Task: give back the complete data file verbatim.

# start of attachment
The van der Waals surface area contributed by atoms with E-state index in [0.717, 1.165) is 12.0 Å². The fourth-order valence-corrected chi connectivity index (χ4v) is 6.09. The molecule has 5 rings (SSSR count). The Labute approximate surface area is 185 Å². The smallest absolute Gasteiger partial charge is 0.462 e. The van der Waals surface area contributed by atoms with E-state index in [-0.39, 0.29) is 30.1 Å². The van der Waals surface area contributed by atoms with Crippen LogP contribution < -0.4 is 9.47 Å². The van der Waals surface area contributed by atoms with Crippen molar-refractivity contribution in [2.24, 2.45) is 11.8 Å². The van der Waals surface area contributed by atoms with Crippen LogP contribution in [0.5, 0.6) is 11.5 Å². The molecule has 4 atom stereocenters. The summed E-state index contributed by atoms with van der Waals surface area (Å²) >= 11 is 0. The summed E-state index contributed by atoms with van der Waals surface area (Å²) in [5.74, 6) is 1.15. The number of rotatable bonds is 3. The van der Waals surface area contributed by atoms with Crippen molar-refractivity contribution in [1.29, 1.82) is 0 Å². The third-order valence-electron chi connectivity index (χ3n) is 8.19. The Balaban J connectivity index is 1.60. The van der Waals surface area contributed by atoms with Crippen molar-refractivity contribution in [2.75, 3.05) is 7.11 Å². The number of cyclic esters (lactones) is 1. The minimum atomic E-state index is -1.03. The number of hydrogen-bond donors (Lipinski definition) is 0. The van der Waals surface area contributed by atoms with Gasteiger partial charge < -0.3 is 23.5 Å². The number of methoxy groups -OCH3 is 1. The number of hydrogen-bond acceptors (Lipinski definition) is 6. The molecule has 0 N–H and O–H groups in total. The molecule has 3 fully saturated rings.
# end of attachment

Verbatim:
The van der Waals surface area contributed by atoms with E-state index in [0.717, 1.165) is 12.0 Å². The fourth-order valence-corrected chi connectivity index (χ4v) is 6.09. The molecule has 5 rings (SSSR count). The Labute approximate surface area is 185 Å². The smallest absolute Gasteiger partial charge is 0.462 e. The van der Waals surface area contributed by atoms with E-state index in [-0.39, 0.29) is 30.1 Å². The van der Waals surface area contributed by atoms with Crippen LogP contribution < -0.4 is 9.47 Å². The van der Waals surface area contributed by atoms with Crippen molar-refractivity contribution in [2.24, 2.45) is 11.8 Å². The van der Waals surface area contributed by atoms with Crippen LogP contribution in [0.5, 0.6) is 11.5 Å². The molecule has 4 atom stereocenters. The summed E-state index contributed by atoms with van der Waals surface area (Å²) >= 11 is 0. The summed E-state index contributed by atoms with van der Waals surface area (Å²) in [5.74, 6) is 1.15. The number of rotatable bonds is 3. The van der Waals surface area contributed by atoms with Crippen molar-refractivity contribution in [1.29, 1.82) is 0 Å². The third-order valence-electron chi connectivity index (χ3n) is 8.19. The Balaban J connectivity index is 1.60. The van der Waals surface area contributed by atoms with Crippen molar-refractivity contribution in [2.75, 3.05) is 7.11 Å². The number of cyclic esters (lactones) is 1. The minimum atomic E-state index is -1.03. The number of hydrogen-bond donors (Lipinski definition) is 0. The van der Waals surface area contributed by atoms with Gasteiger partial charge < -0.3 is 23.5 Å². The number of methoxy groups -OCH3 is 1. The number of hydrogen-bond acceptors (Lipinski definition) is 6. The molecule has 0 N–H and O–H groups in total. The molecule has 3 fully saturated rings.